The 24 Hour Rule
One of the disadvantages of being a professional sports player is that you constantly have to face failures publicly. And to make it worse, you’d have to explain, analyze and justify your failure to the media. To put this into perspective, imagine a Facebook Software Engineer having to explain to the end user why there was a bug in the code or why the application launch was missed. This blog post is about one such incident involving Roger Federer.
Federer came into the 2013 Wimbledon as a defending champion — he got his 7th Wimbledon title in 2012 with a win over Andy Murray in the final. After a pretty ordinary 2013 season (just a single title in Halle), he was hoping for a decent run at the all England Club. However, he lost in the 2nd round to a player ranked outside the top 100 and also this was the first time in 9 years (36 GrandSlams) that he didn’t make it to the Quarterfinals. An excerpt from the post match interview —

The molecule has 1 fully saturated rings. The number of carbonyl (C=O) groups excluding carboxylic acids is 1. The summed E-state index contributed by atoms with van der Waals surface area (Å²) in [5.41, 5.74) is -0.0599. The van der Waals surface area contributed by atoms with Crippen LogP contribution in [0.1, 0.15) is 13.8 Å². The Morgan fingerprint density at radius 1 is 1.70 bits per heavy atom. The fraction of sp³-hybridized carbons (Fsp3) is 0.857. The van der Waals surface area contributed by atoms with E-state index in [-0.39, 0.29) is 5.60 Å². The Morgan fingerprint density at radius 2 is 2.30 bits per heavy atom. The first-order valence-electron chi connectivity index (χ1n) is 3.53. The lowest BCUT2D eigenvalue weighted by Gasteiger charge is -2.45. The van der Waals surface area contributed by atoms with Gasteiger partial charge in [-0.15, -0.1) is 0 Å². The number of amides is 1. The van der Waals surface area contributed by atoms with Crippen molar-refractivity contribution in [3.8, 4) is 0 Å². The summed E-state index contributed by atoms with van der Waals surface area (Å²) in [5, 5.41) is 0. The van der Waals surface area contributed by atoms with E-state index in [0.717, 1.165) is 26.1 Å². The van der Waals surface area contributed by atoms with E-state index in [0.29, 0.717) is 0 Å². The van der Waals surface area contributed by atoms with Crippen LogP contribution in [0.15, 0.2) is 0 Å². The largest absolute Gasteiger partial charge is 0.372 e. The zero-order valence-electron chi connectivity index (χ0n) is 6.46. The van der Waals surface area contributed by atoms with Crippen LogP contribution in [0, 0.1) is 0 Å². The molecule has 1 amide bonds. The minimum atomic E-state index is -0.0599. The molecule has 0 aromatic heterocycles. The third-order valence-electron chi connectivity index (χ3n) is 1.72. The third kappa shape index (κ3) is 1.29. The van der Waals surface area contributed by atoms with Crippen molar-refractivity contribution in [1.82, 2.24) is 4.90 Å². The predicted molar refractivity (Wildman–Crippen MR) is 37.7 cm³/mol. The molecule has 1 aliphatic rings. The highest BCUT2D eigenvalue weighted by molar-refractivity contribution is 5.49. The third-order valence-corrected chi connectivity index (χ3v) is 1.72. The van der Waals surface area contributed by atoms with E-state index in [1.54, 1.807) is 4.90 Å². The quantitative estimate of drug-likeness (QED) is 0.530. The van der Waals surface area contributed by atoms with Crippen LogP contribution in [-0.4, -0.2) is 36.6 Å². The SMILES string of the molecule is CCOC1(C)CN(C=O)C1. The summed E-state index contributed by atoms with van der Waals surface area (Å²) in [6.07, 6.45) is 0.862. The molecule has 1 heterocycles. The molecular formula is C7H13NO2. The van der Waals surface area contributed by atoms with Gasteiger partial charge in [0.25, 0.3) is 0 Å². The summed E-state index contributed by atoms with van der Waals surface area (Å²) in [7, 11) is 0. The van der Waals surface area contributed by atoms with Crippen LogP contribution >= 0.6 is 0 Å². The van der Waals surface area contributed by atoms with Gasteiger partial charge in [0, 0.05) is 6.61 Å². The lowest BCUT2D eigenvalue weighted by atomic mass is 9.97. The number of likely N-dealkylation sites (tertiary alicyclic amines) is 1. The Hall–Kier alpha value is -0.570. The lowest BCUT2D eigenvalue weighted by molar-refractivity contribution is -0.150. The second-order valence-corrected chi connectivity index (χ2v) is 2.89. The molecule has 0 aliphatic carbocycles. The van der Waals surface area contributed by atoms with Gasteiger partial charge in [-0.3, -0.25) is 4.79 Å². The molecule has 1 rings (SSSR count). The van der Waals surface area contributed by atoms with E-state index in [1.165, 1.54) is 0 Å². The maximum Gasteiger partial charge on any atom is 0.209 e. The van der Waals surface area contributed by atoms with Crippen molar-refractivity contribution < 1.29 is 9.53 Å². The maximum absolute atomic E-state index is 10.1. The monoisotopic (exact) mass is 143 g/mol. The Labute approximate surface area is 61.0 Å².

Interviewer — What is the challenge now for you to live up to the standards that you’ve set?
Federer — Uhm.. Well, what do you do after something like this — you do the 24 hour rule — you don’t panic at this point. You go back to work and come back stronger really — somewhat simple but hard to do sometimes.
Although Federer did end up making some decisions that didn’t turn out well for him — started playing with a bigger racquet when he was not ready for it and also lost in the early rounds of a couple of small tournaments (that he normally doesn’t play), this is definitely something to admire and learn from him.
To Federer’s credit, he did come back to Wimbledon in 2014 and put up a great fight against Novak Djokovic in the finals!
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